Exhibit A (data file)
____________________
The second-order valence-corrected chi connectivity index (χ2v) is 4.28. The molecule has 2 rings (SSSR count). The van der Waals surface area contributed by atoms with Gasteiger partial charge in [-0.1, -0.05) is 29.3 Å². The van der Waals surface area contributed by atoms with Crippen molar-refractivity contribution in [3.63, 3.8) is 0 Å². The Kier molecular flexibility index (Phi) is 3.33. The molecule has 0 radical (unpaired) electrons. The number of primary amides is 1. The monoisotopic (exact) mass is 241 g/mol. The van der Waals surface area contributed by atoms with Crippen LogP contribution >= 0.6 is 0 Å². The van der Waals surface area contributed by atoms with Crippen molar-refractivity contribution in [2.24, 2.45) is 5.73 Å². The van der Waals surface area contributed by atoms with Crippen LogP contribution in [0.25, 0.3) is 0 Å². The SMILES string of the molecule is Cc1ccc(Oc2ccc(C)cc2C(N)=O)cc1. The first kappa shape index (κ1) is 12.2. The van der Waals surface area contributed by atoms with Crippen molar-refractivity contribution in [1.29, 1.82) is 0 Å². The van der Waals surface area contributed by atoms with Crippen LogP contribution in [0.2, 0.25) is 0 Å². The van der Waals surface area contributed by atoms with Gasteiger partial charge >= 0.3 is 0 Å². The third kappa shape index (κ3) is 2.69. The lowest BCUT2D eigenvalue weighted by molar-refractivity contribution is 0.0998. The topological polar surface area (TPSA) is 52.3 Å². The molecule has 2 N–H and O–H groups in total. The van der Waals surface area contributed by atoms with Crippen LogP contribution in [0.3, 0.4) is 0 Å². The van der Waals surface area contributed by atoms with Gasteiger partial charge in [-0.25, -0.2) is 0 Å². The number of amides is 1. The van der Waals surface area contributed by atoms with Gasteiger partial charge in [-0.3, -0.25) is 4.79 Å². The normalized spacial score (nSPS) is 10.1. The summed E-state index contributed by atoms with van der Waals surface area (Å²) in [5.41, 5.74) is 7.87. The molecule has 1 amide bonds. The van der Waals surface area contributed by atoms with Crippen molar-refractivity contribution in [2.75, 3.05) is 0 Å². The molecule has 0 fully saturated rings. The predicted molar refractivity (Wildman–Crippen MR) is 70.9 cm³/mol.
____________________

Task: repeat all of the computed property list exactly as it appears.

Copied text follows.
The second-order valence-corrected chi connectivity index (χ2v) is 4.28. The molecule has 2 rings (SSSR count). The van der Waals surface area contributed by atoms with Gasteiger partial charge in [-0.1, -0.05) is 29.3 Å². The van der Waals surface area contributed by atoms with Crippen molar-refractivity contribution in [3.63, 3.8) is 0 Å². The Kier molecular flexibility index (Phi) is 3.33. The molecule has 0 radical (unpaired) electrons. The number of primary amides is 1. The monoisotopic (exact) mass is 241 g/mol. The van der Waals surface area contributed by atoms with Crippen LogP contribution >= 0.6 is 0 Å². The van der Waals surface area contributed by atoms with Crippen molar-refractivity contribution in [2.24, 2.45) is 5.73 Å². The van der Waals surface area contributed by atoms with Crippen LogP contribution in [0.25, 0.3) is 0 Å². The SMILES string of the molecule is Cc1ccc(Oc2ccc(C)cc2C(N)=O)cc1. The first kappa shape index (κ1) is 12.2. The van der Waals surface area contributed by atoms with Crippen molar-refractivity contribution in [1.29, 1.82) is 0 Å². The van der Waals surface area contributed by atoms with Crippen LogP contribution in [0.2, 0.25) is 0 Å². The van der Waals surface area contributed by atoms with Gasteiger partial charge >= 0.3 is 0 Å². The third kappa shape index (κ3) is 2.69. The lowest BCUT2D eigenvalue weighted by molar-refractivity contribution is 0.0998. The topological polar surface area (TPSA) is 52.3 Å². The molecule has 2 N–H and O–H groups in total. The van der Waals surface area contributed by atoms with Crippen LogP contribution in [0.3, 0.4) is 0 Å². The van der Waals surface area contributed by atoms with Gasteiger partial charge in [-0.25, -0.2) is 0 Å². The number of amides is 1. The van der Waals surface area contributed by atoms with Gasteiger partial charge in [-0.3, -0.25) is 4.79 Å². The normalized spacial score (nSPS) is 10.1. The summed E-state index contributed by atoms with van der Waals surface area (Å²) in [5.41, 5.74) is 7.87. The molecule has 1 amide bonds. The van der Waals surface area contributed by atoms with Crippen molar-refractivity contribution in [2.75, 3.05) is 0 Å². The molecule has 0 fully saturated rings. The predicted molar refractivity (Wildman–Crippen MR) is 70.9 cm³/mol.